I really liked Judson Merrill’s “Inside Out,” another tale of the apocalypse, this one told from inside a prison. The first person narrator “escapes” his imprisonment by climbing into the walls and taking up a shadowy existence in the pipes and airshafts. This prison exists within a prison, contained in a bubble that protects the inhabitants from the poisonous atmosphere that humans have made with their mines and factories and warfare. The first person protagonist has been imprisoned because he opposes taking the bubble down, afraid that it will mean the end of them all. With his escape, he becomes a sort of ghost, while the world moves on.
The stories are well-written. Each sets out a fantastical premise, but instead of a plot they often settle for an explanation or are slices of weirdness wrapped up in literary tricks and lovely language. For example, Leslie What’s “Big Feet” is the story of a literal giant sitting in coach class of an airplane, seated by a woman with clownishly large feet that she can’t seem to keep to herself. “R” by Helen Phillips is about a pair of sisters (or so we think) who discover wind in their caged city. “Six Flags” by Meghan McCarron takes place after a plague has killed all the children, but left behind their ghosts, and how a ghost hunter manages to disperse them. “The Carrot” by Arthur Bradford is about giant vegetables and tiny miniature vegetables. “Wonderblood,” by Julia Whicker, is yet another post-apocalyptic tale in which magic seems to have become a force to oppose science.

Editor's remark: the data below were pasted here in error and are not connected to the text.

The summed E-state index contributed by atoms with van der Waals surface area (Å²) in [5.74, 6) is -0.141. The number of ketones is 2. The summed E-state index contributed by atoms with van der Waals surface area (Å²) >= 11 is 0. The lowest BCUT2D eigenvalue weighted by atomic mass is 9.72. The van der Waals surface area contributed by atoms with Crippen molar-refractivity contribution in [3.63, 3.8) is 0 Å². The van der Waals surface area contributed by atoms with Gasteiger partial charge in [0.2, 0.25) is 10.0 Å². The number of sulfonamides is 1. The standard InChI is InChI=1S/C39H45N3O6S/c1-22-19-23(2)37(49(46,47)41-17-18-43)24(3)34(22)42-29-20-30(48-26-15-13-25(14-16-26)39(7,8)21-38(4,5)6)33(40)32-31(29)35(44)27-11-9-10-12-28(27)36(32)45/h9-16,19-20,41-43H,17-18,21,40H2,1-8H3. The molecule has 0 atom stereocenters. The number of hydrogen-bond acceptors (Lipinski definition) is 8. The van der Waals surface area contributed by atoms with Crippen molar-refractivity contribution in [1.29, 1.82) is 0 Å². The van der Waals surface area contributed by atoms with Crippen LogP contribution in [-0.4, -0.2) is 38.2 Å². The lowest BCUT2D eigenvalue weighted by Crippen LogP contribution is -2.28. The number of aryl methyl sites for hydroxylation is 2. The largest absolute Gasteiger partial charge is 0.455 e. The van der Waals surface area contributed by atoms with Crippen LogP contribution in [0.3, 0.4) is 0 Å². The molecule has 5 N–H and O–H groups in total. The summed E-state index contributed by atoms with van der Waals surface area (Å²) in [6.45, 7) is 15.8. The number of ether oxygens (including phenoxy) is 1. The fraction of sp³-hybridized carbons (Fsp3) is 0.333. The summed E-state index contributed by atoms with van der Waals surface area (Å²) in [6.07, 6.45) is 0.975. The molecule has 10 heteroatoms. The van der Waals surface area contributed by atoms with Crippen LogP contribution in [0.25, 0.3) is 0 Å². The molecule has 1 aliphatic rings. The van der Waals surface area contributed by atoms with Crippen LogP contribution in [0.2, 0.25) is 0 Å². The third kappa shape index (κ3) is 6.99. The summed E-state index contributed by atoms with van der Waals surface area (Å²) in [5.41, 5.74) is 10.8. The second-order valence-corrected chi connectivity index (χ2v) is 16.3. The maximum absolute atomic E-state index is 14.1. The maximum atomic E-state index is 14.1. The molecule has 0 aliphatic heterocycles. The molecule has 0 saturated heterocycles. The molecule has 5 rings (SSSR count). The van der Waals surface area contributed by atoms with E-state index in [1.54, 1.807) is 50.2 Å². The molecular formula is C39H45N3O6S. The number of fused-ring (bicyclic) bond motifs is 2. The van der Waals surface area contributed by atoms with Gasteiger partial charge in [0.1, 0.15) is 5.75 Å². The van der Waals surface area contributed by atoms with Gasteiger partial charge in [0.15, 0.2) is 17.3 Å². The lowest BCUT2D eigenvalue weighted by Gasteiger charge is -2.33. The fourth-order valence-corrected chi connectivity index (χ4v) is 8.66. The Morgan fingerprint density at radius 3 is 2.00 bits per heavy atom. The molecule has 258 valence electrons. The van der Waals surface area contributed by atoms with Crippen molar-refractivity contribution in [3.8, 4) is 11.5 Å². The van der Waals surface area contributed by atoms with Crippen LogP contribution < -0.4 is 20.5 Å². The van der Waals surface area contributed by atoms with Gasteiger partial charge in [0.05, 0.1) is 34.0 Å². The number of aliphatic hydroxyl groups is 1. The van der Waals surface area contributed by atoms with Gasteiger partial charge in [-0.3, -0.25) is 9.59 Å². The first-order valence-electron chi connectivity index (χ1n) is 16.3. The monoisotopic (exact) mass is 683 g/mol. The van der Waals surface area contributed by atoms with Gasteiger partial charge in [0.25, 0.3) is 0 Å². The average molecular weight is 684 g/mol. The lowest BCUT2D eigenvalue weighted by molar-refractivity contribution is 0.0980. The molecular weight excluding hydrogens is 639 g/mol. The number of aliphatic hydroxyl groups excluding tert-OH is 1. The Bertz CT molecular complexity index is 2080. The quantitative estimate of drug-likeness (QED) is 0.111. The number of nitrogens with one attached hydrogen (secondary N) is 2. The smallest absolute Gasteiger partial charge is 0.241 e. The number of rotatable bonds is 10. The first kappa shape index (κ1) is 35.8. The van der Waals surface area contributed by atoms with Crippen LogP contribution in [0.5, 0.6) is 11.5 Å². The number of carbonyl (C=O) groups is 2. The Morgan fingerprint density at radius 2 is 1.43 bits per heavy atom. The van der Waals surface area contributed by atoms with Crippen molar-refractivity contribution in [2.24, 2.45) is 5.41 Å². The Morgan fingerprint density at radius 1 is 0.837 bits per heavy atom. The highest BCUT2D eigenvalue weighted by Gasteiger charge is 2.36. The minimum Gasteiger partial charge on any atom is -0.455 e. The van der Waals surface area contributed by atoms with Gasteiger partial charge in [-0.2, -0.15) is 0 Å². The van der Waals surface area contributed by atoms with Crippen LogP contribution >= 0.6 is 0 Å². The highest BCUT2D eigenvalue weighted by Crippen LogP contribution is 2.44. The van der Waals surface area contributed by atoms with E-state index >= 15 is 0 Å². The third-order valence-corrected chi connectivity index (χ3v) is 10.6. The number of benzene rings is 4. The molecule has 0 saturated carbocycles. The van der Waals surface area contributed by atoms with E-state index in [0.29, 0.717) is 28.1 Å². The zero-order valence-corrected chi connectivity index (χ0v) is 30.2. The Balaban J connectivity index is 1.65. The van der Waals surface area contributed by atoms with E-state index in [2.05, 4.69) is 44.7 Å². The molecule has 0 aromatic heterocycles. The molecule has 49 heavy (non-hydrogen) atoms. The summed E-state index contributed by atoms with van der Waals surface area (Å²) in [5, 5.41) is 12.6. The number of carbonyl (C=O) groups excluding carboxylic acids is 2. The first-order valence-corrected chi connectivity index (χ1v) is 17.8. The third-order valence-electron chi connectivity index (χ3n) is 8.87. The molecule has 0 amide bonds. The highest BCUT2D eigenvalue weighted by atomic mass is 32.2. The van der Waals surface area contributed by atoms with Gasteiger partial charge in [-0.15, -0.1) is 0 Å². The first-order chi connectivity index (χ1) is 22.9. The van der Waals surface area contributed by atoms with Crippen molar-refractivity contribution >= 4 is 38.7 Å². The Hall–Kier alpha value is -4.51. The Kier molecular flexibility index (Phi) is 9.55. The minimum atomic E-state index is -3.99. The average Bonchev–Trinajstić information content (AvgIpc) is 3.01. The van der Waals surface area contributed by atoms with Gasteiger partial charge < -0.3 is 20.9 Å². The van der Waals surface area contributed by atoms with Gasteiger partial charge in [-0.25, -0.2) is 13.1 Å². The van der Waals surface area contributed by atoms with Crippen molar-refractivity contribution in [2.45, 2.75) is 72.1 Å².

Perhaps the paradoxically best way to explain how much these stories all start to blur together is to examine the one nonfiction piece: “The Eel” by Rennie Sparks. This essay is a description of Sparks’s interest in and experience with eels, together with some interesting information regarding how eels spawn and migrate. I didn’t realize I was reading nonfiction until after I finished it, as eels are such odd creatures that describing them is like describing a monster created by a fantasist. It’s a great piece. But its resemblance to the bulk of stories in this volume can’t be denied. It is presented in the first-person, as are eight of the 21 stories. It sets out a few strange facts and makes them the focus of the piece, with no discernible plot. It is apocalyptic in some ways, discussing the Bermuda Triangle and the possible extinction of the eel due to human depredation of their environment. It ends without reaching any real conclusion. In the context of the other pieces, it feels like more of the same, rather than something individually amazing, which is how it might well have seemed if discovered in the pages of the New Yorker or other mainstream periodical.
Ultimately, the stories collected here are individually worth reading. But the predominant voice is that of the editor, not the individual voices of the authors. Some of this is because the stories are not arranged felicitously: one seems to flow into another thematically, so that they are difficult to distinguish one from the other. Some is because the stories really do seem invariable. Matt Williamson, the executive editor, and his board of editors seem to have a very particular taste, one that likes the weird and the literary jammed together in a specific way.
Yet I have high hopes for this magazine. As I’ve said, there are many fine stories here. It appears that this is Williamson’s first job of editing what is essentially an anthology of weird tales, and the members of his editorial board show little editing among their credits. I hope that next year’s edition has more variation and more life. There are possibilities here, and I would love to see them fulfilled.